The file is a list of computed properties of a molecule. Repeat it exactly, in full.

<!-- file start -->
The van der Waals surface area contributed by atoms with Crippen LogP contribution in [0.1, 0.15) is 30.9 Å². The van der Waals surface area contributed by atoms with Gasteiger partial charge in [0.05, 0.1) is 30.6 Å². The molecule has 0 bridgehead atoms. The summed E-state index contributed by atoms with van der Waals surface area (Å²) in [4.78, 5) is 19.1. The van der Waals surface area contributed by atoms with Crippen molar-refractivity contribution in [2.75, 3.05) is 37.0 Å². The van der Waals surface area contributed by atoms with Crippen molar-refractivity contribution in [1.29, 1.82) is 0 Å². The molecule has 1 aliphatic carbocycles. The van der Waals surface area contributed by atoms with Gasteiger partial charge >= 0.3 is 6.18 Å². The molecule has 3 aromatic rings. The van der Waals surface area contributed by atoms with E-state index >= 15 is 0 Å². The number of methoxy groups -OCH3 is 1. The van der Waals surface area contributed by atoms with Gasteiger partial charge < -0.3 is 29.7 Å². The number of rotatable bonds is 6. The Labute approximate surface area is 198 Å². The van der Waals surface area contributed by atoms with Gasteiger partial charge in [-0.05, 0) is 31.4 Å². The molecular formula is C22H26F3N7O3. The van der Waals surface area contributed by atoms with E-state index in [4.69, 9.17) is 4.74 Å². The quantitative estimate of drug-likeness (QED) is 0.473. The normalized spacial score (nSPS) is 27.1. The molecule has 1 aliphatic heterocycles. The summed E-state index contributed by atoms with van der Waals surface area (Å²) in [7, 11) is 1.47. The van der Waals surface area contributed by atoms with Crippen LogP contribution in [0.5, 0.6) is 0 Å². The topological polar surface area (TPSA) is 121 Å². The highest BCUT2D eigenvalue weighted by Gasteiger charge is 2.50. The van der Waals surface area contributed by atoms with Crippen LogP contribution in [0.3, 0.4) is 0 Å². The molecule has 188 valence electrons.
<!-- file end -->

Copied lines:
The van der Waals surface area contributed by atoms with Crippen LogP contribution in [0.1, 0.15) is 30.9 Å². The van der Waals surface area contributed by atoms with Gasteiger partial charge in [0.05, 0.1) is 30.6 Å². The molecule has 0 bridgehead atoms. The summed E-state index contributed by atoms with van der Waals surface area (Å²) in [4.78, 5) is 19.1. The van der Waals surface area contributed by atoms with Crippen molar-refractivity contribution in [2.75, 3.05) is 37.0 Å². The van der Waals surface area contributed by atoms with Crippen molar-refractivity contribution in [1.29, 1.82) is 0 Å². The molecule has 1 aliphatic carbocycles. The van der Waals surface area contributed by atoms with Gasteiger partial charge >= 0.3 is 6.18 Å². The molecule has 3 aromatic rings. The van der Waals surface area contributed by atoms with E-state index >= 15 is 0 Å². The number of methoxy groups -OCH3 is 1. The van der Waals surface area contributed by atoms with Gasteiger partial charge < -0.3 is 29.7 Å². The number of rotatable bonds is 6. The Labute approximate surface area is 198 Å². The van der Waals surface area contributed by atoms with Gasteiger partial charge in [-0.05, 0) is 31.4 Å². The molecular formula is C22H26F3N7O3. The van der Waals surface area contributed by atoms with E-state index in [4.69, 9.17) is 4.74 Å². The quantitative estimate of drug-likeness (QED) is 0.473. The normalized spacial score (nSPS) is 27.1. The molecule has 1 aliphatic heterocycles. The summed E-state index contributed by atoms with van der Waals surface area (Å²) in [7, 11) is 1.47. The van der Waals surface area contributed by atoms with Crippen LogP contribution in [0.5, 0.6) is 0 Å². The topological polar surface area (TPSA) is 121 Å². The highest BCUT2D eigenvalue weighted by Gasteiger charge is 2.50. The van der Waals surface area contributed by atoms with Crippen LogP contribution in [0.3, 0.4) is 0 Å². The molecule has 188 valence electrons.